Crime

First of 26 caught in Tri-City online sting admits trying to have sex with teen

Yuriy L. Gulchuk, 35, has admitted he tried to meet up with a 13-year-old girl for sex after answering an online advertisement. The Kennewick man was one of 26 men arrested in July 2017 as part of the “Net Nanny Operation.”
Yuriy L. Gulchuk, 35, has admitted he tried to meet up with a 13-year-old girl for sex after answering an online advertisement. The Kennewick man was one of 26 men arrested in July 2017 as part of the “Net Nanny Operation.” Tri-City Herald

A Kennewick man has admitted answering an online advertisement to meet up with a 13-year-old girl for sex, but stopped at the last minute because he had “bad feelings.”

Yuriy L. Gulchuk, 35, is the first defendant in last July's "Net Nanny Operation" to resolve his case.

In all, 26 men were arrested in the five-day sting to combat online child predators.

Their cases have been moving slowly through the judicial system while defense attorneys review stacks of law enforcement reports and do their own investigations into the allegations.

Gulchuk — like a majority of the other defendants — was charged in Benton County Superior Court with attempted second-degree rape of a child.

A judge in January denied a defense motion to dismiss Gulchuk’s case.

He pleaded guilty to amended charges of attempted second-degree child molestation and communication with a minor for immoral purposes. Both felonies will require him to register as a sex offender for 15 years.

Richland Police Chief Chris Skinner and Lt. James Mjor of the Washington State Patrol share information about a multi-agency law enforcement child sex sting held recently in Richland. The five-day operation, led by the Washington State Patrol Miss

Gulchuk, a married father, contacted a teen on July 9 after replying to a Craigslist ad in which a young girl claimed to be looking for an “older daddy.”

The ad actually was created by the Washington State Patrol’s Missing and Exploited Children Task Force, with an undercover detective impersonating the 13-year-old girl.

Gulchuk chatted via email and text message with the fictitious girl, and acknowledged her age as he “expressed various forms of sexual contact he desired to have with her,” court documents said. He also recognized that he could go to jail for hooking up with someone her age.

The girl gave directions to a Richland home, and law enforcement watched as Gulchuk spent several minutes driving around the apartment complex before leaving without getting out of his car.

He sent a text messages saying, “I have bad feelings,” as he drove off, documents said. He was followed and arrested during a traffic stop.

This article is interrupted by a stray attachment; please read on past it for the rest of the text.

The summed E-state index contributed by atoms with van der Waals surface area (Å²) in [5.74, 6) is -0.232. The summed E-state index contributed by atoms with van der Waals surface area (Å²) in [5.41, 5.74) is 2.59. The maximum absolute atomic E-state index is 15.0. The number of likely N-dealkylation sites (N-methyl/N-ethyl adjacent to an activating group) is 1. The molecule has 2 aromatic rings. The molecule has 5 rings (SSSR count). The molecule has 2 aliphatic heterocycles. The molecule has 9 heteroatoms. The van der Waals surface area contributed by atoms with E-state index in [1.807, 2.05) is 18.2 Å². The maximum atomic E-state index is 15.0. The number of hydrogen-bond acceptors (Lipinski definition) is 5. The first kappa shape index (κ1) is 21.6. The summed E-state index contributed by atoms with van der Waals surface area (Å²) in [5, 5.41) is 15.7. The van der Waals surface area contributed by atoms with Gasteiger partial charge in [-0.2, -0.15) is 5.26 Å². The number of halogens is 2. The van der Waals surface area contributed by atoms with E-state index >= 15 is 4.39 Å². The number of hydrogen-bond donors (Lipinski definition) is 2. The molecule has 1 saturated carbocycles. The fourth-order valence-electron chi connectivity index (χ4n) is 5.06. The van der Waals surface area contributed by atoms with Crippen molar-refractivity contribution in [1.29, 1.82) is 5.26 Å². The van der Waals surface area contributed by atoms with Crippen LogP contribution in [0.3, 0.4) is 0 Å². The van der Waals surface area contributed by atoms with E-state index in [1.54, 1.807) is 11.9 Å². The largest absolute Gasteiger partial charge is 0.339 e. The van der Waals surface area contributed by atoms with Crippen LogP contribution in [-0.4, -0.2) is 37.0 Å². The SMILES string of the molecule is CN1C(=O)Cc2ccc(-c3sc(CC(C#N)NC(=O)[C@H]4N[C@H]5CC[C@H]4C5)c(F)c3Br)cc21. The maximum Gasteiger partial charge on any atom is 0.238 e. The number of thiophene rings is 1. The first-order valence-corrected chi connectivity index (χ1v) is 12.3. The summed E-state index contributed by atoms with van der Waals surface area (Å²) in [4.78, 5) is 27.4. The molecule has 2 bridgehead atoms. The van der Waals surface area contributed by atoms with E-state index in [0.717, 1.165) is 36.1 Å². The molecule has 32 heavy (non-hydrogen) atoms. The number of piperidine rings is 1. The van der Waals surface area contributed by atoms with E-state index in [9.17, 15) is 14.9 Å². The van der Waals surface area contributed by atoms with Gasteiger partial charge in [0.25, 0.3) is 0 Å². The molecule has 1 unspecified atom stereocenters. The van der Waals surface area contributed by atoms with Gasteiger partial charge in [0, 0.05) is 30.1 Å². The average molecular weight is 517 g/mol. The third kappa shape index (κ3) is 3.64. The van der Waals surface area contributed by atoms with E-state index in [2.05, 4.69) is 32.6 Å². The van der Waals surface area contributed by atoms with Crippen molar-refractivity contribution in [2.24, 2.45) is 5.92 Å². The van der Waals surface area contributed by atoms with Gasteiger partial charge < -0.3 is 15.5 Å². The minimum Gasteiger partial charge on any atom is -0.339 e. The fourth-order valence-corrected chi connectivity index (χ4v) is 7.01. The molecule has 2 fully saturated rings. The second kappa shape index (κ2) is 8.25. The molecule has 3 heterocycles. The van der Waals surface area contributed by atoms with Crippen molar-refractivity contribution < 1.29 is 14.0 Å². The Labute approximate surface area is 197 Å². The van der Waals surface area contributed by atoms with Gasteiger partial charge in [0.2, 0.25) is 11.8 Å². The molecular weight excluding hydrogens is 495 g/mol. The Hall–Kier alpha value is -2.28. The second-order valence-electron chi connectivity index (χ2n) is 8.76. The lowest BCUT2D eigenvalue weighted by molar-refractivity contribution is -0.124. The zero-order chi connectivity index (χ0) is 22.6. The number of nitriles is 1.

Gulchuk was the only one of the 26 suspects who left the meeting spot and sent a message “that could be interpreted as his intent to not move forward with the previously expressed desires,” said Deputy Prosecutor Andrew Howell.

He was the only one of the 26 suspects who left the meeting spot and sent a message “that could be interpreted as his intent to not move forward with the previously expressed desires,” Deputy Prosecutor Andrew Howell wrote in a document accompanying the guilty plea.

Gulchuk may not have knocked on the girl’s front door, but he did take a substantial step in meeting up with her for sexual contact, Howell said. However, he gets some benefit for doing the right thing that day seven months ago and for now taking responsibility for his actions, he said.

“This resolution takes into account that while the defendant may have left the scene, it did not mitigate his actions nor his intentions,” Howell told the Herald. “As a result of this conviction, Mr. Gulchuk will have two sex offenses on his criminal history.”

Defense attorney Shelley Ajax declined talk about the case.

Gulchuk faces a recommended term of 2 1/2 years in prison, at the top of the standard range for the molestation.

Sentencing is scheduled March 14. In the meantime, he is being held without bail in the Benton County jail.

Howell also is asking that Gulchuk be ordered to get a sex offender evaluation and follow treatment, and serve three years on community supervision after he is released from prison.

Howell said in negotiating the plea agreement, he got input from other prosecutors across the state who have handled similar undercover operations.

The current trial dates on the other 24 cases are:

Feb. 26 — Douglas V. Arbogast, Andrew L. Sanders, James C. Escobedo

March 5 — Ryan D. Harris, Lucas F. Beach

March 12 — James C. Doty, William J. Barrett, Yasir M. Majeed, Gregory B. Taber

March 19 — Thomas A. Swarers

March 26 — John N. Schouviller, Antonio C. Garcia, Kyle R. Sickels

April 2 — Marco A. Celis-Hernandez

April 9 — Dewayne L. Hetrick

April 16 — Darren J. Kerbyson, Aaron D. Hagerty, Daniel A. Medina

April 23 — John M. Scheline, Gabriel Saenz

April 30 — Jesus G. Contreras Salgado, Jerome G. Williams

May 7 — Jairo Lopez

June 11 — Stephen C. Perez

Ali Almafoodh remains wanted on a $500,000 nationwide warrant after leaving town July 14, taking a 2 1/2-week trip to the Middle East and returning to the United States through Philadelphia.

Kristin M. Kraemer: 509-582-1531, @KristinMKraemer

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